The Architecture of Music

Modes

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Tonality and Chord Progressions

Dorian Modes

By Ethan Lustig, MA Music Theory

When you make music using a scale, you are limiting the pitches to a particular collection. This is not “limitation” in a bad way: if anything, it means that your piece (or, for pieces that shift collections, a portion of your piece) is well-organized and clear. In fact, the vast majority of music, from around the globe and throughout history, stays within one scale, and even within one particular mode of that scale. In other words, most songs do not use all 12 possible pitches (although, as we will soon see, the Chromatic Scale does this and is very difficult and complex to play). When a song is in a particular mode, usually the melody, bass line, and chord progression will circle around, and point to, one pitch more strongly than the others. This creates a sense of “tonality”, the property of having a pitch that serves as a gravitational center, a home base. This pitch is called the tonic, or the key note of the mode the song is based on. The tonic is the most stable pitch, with the most repose and the least dissonance. Often the piece (or phrase) will end on this pitch.

Consider music written in, for instance, Suspended Pentatonic (mode I) vs. Minor Pentatonic (mode IV) vs. Major Pentatonic (mode V). If you start all three modes on A, in A Suspended Pentatonic, mode I will have B as its second pitch, whereas in A Minor Pentatonic (mode IV) begins with A, then C, lacking a B entirely; and A Major Pentatonic (mode V) has C#, which is absent in the other two modes. And also, the key notes of each scale will differ: to start mode I on A means the key note of the scale is A; to start mode IV on A means the key note of the scale is D; and to start mode V on A means the key note of the scale is B (see quick scale reference chart on page 245 in the book). Yet in all three cases, the tonic or key note of the mode is said to be A. It is important to understand the difference between the tonic/key note of the mode and the key note of the scale.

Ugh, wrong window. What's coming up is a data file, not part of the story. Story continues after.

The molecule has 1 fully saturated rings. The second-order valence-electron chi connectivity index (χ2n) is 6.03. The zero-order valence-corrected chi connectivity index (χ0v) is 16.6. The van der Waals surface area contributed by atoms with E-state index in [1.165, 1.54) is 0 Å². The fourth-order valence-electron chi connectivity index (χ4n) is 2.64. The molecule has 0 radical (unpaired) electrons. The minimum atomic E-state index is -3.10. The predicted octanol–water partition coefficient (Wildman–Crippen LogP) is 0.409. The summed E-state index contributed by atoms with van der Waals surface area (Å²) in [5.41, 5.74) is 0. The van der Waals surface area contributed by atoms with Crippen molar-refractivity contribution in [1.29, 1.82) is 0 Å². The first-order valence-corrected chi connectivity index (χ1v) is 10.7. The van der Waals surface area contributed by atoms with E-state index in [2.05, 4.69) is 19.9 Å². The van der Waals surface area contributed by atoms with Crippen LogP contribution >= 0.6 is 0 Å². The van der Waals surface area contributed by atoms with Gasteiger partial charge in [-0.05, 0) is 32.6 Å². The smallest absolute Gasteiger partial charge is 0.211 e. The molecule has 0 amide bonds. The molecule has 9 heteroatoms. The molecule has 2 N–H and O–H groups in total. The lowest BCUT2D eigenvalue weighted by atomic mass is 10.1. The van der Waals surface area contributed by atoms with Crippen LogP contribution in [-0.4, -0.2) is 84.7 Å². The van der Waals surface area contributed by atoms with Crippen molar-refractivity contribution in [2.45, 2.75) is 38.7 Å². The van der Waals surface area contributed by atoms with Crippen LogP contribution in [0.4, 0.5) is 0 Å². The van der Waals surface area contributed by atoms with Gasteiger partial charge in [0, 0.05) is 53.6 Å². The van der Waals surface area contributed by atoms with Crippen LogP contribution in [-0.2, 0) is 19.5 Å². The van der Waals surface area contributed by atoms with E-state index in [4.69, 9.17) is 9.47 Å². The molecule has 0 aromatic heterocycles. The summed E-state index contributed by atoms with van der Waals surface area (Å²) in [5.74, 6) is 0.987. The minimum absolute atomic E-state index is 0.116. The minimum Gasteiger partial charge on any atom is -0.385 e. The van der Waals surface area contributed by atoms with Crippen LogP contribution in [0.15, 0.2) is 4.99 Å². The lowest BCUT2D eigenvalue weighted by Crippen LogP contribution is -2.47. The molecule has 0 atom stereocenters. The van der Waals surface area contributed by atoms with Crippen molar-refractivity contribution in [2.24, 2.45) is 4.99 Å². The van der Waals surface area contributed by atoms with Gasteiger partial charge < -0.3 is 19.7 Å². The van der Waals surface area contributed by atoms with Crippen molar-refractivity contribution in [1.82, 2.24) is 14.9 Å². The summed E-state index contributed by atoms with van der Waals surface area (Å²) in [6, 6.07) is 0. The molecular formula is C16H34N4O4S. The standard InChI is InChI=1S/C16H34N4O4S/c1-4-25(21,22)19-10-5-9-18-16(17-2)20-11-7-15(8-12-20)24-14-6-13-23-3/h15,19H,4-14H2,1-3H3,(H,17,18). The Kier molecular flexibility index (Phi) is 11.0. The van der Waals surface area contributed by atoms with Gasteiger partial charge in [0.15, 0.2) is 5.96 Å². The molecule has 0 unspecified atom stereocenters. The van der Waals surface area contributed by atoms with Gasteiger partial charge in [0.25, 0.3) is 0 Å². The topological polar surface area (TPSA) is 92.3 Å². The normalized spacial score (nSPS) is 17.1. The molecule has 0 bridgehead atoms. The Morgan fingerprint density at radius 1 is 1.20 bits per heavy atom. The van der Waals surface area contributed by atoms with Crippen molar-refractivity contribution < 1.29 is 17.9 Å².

You can use chords to establish and reinforce the tonality of a song. The most typical and basic type of chord that you can use to convey a tonality and make chord progressions is called a triad. A triad has three notes stacked on top of each other, a major or minor third apart. For example, A C# E (4 3 5, aka. maj3 or the “major triad”), A C E (3 4 5, aka. min3 or the “minor triad”), A C D# (3 3 6, aka. the diminished triad), and A C# F (4 4 4, aka. the augmented triad) are the four most compact triads that you can build above the note A.

Some scales work better than others for the purpose of building triads. The Dorian scale (and its modes) is excellent for building triads, and thus for creating a tonality using chord progressions of triads. This is because of its interval formula (2 1 2 2 2 1 2), which allows for 3s and 4s (the two types of intervals of a third: minor third and major third, respectively). In fact, 3 or 4 can be generated via addition of every adjacent pair within its formula (2 + 1 = 3, 1 + 2 = 3, 2 + 2 = 4, etc). As a result, you can build a triad on every member of the Dorian scale, as can be seen on the following page. And because the modes of the Dorian Scale are simply rotations of the same formula (they simply move the numbers to the left, rather than rearranging the ordering), this principle applies to all of its modes as well. The Suspended Pentatonic scale, meanwhile, does not allow for plentiful triad-building, because the Suspended Pentatonic’s formula (2 3 2 3 2) does not allow for enough 3s and 4s to build a triad from each of its members. As can be seen on page 11 of this section, maj3 can only be made with mode V (Major Pentatonic), and min3 can only be made with mode IV (Minor Pentatonic), but no other triad can be made from the other modes.